Certainly the story itself is a fiction. But just like a pyramid theory mentioned in Sherlock (series 2 The Final Problem, 2012), every level of it is based on the reality only except for the spire so that people just easily fall for it. Thus, the reason we feel incredibly intense even after the characters tell a joke, is that Hitchcock sets suspense in our mind rather than just in front of eyes, which is completely different with other thriller films. Additionally, Hitchcock argued ‘that suspense depends on the spectator having knowledge about the events and often knowing more than the characters’ (Cowie, 2005, p.476). In a result, we are anticipating the story on behalf of
Historical fiction novels allow the reader to explore outdated philosophies by presenting the information from a different perspective with pressure on having an authentic mindset from the time. Historical fiction authors such as Whitehead use the idea of “entertainment” value, better described as emotional appeal (pathos) to their advantage, manipulating the reader into learning details from a historical time period that they wouldn’t otherwise obtain from a textbook. The genre breaks down extensive topics such as slavery into individual accounts that are representative of the overall ideas in history, without overwhelming the reader with seemingly endless content. While at first glance historical fiction seems to be a rather trivial concept, with further examination it proves to be much more complex, using literary devices to leave the reader with an unforgettable view of
Many of my books touch on the dark side of human nature, but I think that’s what keeps them realistic. Readers can only take so much saccharine content before they get bored. To paraphrase Elmore Leonard I try to leave out the boring parts. How did you come up with the title? Why "Restless Hearts"?
AAgatha Christie shows why The Murder of Roger Ackroyd is the model of detective fiction novels by using several intimations in her book. There are two types of clues, ones that are helpful to the detective and ones that are useless. Hints and evidence that purposely mislead the reader are known as red herrings. Joan Acocella discusses Christie’s work and brings up her use of red herrings in The Murder of Roger Ackroyd, commenting, “...that is, when the occurrence is trivial but nonetheless mentioned—this is potentially a real clue. Or it may be a red herring, masquerading, by its modesty, as a real clue” (Acocella).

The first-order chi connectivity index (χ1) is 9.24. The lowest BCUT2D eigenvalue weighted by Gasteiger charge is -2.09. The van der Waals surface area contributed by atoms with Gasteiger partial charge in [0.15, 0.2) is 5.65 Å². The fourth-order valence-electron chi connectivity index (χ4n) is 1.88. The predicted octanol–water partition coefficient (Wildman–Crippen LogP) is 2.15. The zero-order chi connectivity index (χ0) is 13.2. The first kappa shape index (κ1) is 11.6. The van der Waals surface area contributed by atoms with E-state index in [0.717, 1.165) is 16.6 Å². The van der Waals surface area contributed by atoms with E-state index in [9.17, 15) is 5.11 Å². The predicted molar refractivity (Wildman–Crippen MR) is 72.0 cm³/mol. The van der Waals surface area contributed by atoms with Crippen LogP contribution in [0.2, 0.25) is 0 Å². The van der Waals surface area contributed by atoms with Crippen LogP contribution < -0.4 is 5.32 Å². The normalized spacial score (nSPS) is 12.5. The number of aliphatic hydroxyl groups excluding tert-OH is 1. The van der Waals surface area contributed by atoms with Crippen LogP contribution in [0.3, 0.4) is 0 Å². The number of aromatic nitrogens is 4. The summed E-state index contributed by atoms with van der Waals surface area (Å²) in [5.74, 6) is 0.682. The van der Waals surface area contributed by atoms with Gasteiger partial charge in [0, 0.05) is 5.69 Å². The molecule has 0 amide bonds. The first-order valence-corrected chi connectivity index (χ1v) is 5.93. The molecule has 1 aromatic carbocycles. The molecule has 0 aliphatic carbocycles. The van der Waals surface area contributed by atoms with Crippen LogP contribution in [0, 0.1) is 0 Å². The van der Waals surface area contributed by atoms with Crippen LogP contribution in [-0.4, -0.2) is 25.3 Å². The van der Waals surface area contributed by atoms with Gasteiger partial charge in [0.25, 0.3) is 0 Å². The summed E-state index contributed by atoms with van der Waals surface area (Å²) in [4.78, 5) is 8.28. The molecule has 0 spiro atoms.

Means the historian’s task is less mimetic and the novelist can create additions to the record. Milan Kundera illustrates the differences between the historian and novelist in the Art of the Novel: A historian tells you about events that have taken place. … A novel examines not reality but existence. And existence is not what has occurred, existence is a realm of human possibilities, … Novelists draw up the map of existence by discovering this or that human possibilities. If a writer considers a historical situation a fresh and revealing possibility of human world, he will want to describe it as it is.
Though “Barn Burning” appears to be a strange story with little value at first glance, it actually withholds a great deal of significance. In fact, the story’s oddities contribute to its literary value. The grotesque elements create mystery, leading an audience to seek for meaning. William Faulkner designed the story in a way that forces readers to search for an answer, rather than blatantly displaying said answer. The main theme, literary device, and style of “Barn Burning” all come together to create not just a simple, easily interpreted short story, but a story with true depth and value.
Throw in a dozen “real world issues” with bland characters and there is a best seller. Books that chose to cover deep or troubling issues are often seen as a sacred text for daring to go further than boring and clichéd themes like follow your heart or never give up. Thirteen Reasons Why by Jay Asher received a ton of praise after the Netflix adaptation of it came out. People loved how it took the time to discuss teen suicide, but many hated how the aftermath of the suicide was recklessly handled. TV shows such as the CW’s Riverdale are notorious for being overly melodramatic and pointlessly complicated simply for the sake of drama.
Charles Dickens, the renowned author of A Tale of Two Cities, has a particular fondness for one dimensional characters. This peculiar fondness for this usage of literature began to allow for discussion on whether it is actually beneficial or harmful to his stories. The usage of these “flat” are quite unseen in other stories and a new specturem. While many would proclaim that this is an effective display of writing, others on the contrary, would argue that it removes the realistic aspects on these characters. Within the context of the story, numerous central characters possessed little than one characteristic and weakened the unpredictability that the author could eventually bring.
Therefore, it is not difficult to understand why opponents of minimalism often address the “omission” as the first issue to criticize, and why minimalism was questioned by many critics for being incomplete and dismissed as TV fiction. However, “Critics Cynthia Hallett, Kim Herzinger and Arthur Saltzman, praise minimalist writers for their ability to do away with all unnecessary information in order to focus exclusively on necessary events and actions”, which we can see that it is actually quite a challenge to write a work of minimalism. An unskilled writer can certainly damage a story by omitting seemingly unimportant information but necessary enough. The “new” type of narration does enrich the literary writing style, and becomes a driving force promoting literature